2. His research into bone showed him that people can take a muscle to a far deeper level of fatigue with the highest level of variable resistance. This would then trigger more growth, hence X3bar was created.
      3. University research that was performed on Cornell athletes that did not use the strongest levels of loading that X3 employs, and even so this work delivered 3-times the results compared to the control group. Hence the name X3.
      4. These two technologies are not gimmicks. They have a scientific backing, but of course fitness is full of junk products so we understand your apprehension. Read the product reviews on the site. Many have put on over 10lbs of muscle.

  14. John Mills says:

    The biggest complaint on the X3 Bar I’m reading almost everywhere is the $500 price tag. Even a $50 discount isn’t going to help. He’s probably going to have reduce it down to $199 or something to move them. Maybe just selling the bar alone and let others DIY the base and bands? I don’t know. While it does look interesting. I’ve more tools/techniques/methodologies in my training toolbox I know what to do with that can get me similar results. There are dozens of bio-hacking tools to spend that $450 on.

    1. James says:

      Reminds a bit of using objects to accomplish the same thing as the original Charles Atlas physique transformation systems you would see advertised in comics. Still affect, and cheaper (back in the day.)

  15. Austin Barbee says:

    Great Podcast and the most costly for me, just ordered one! Super stoked to see how it helps me with Xterra series.

  16. Ludwig says:

    I had actually gotten one of these X3 bars around October 2017, when my gym membership was running out, and I never re-upped at the gym. I use this thing in my office (have a door), and I love it. Plus, I’ve made gains I never experienced before. So I highly recommend this thing. I know it’s a lot to pay, but if you see it as a substitute for several years of a gym membership, with a lot more convenience and time savings, then it starts to make a lot more sense.

    1. Michael says:


      Would you think any resistance bar would work? Or is there something special about the x3 bar?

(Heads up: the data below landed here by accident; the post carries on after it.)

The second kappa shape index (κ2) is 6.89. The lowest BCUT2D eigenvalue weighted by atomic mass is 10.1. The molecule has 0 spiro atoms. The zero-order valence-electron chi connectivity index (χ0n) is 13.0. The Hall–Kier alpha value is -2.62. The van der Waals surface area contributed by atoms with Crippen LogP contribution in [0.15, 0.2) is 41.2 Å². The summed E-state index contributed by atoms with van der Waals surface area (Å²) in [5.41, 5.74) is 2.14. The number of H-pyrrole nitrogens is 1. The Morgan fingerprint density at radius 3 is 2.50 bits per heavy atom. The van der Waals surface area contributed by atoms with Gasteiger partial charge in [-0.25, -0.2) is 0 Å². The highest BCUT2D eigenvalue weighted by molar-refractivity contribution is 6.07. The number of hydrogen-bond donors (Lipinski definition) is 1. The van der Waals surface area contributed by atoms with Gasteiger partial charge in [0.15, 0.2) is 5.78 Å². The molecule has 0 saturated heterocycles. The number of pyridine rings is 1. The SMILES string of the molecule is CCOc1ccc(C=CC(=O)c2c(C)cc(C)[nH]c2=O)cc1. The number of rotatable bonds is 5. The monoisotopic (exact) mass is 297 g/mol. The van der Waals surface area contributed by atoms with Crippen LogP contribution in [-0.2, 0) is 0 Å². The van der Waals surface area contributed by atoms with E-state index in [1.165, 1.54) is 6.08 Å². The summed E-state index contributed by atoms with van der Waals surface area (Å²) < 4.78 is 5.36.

1. Honestly, I think the game changer is the source of his elastic bands and the special nature of that twisting bar that he uses. I haven’t found anything comparable!

  17. Chris M. says:

    Typically I don’t comment, but on this one I have to. A $500. pole with bands and a foot plate, really? Does it come with the magic quartz crystals as well? Even for you Ben, this a stretch, pun intended.

  18. robby says:

    Hey Ben,

    No idea if this would help or not but I have 7 year old twin boys that were diagnosed with constitutional growth delay. Basically they will be short stature and in the zero percentile until sometime in high-school. Not a lot of info out in the web but to really just wait it out. I’m not one to wait it out. If there’s something that is low risk and healthy for the boys to do with a possibility of a extra growth spurt then I’m willing to give it a go.

    I’m wondering if the vibration platform is safe for kids and could help.

    I love the podcasts and any advice would be greatly appreciated!


  19. Nancy Mickelson says:

    I’ve been diagnosed with osteopenia from treatment related to breast cancer. Does the X3 Bar build bone as well as muscle? There are no clinics near me, unfortunately, so I can’t try the Osteogenic loading device at a facility.

  20. Jack says:

    Great podcast! I can’t for the life of me find the literature between layered latex and no latex bands though. Any links?

    1. What type of literature are you looking for exactly?

  21. J says:

    Thanks for a great podcast Ben!

    Would it be possible to get a discount code to for your european listeners?

    1. I'll see what I can do and get back to you.

      1. Josh says:

        Same for you Australian listeners, Ben!

      2. Neil Cooper says:

        Hi Ben,
        Were you able to make any progress with this for UK listeners please?

  22. Bill Montgomery says:

    As someone who was diagnosed with Osteopenia about 8 years ago (doc said cause I am male it is really Osteoporosis because measurements were developed for females) I found this podcast possibly life saving. I emailed the local facility. I wonder if insurance covers any of it? Probably not. It does give me some hope.

    Also want to buy that muscle building X3 Bar, but will need to wait for a while.

    In the last few podcasts I have picked up so much valuable information. The under desk elliptical!!! Another lifesaver. And that cool health retreat in the Alps.

    Thanks Ben!


Leave a Reply

Your email address will not be published. Required fields are marked *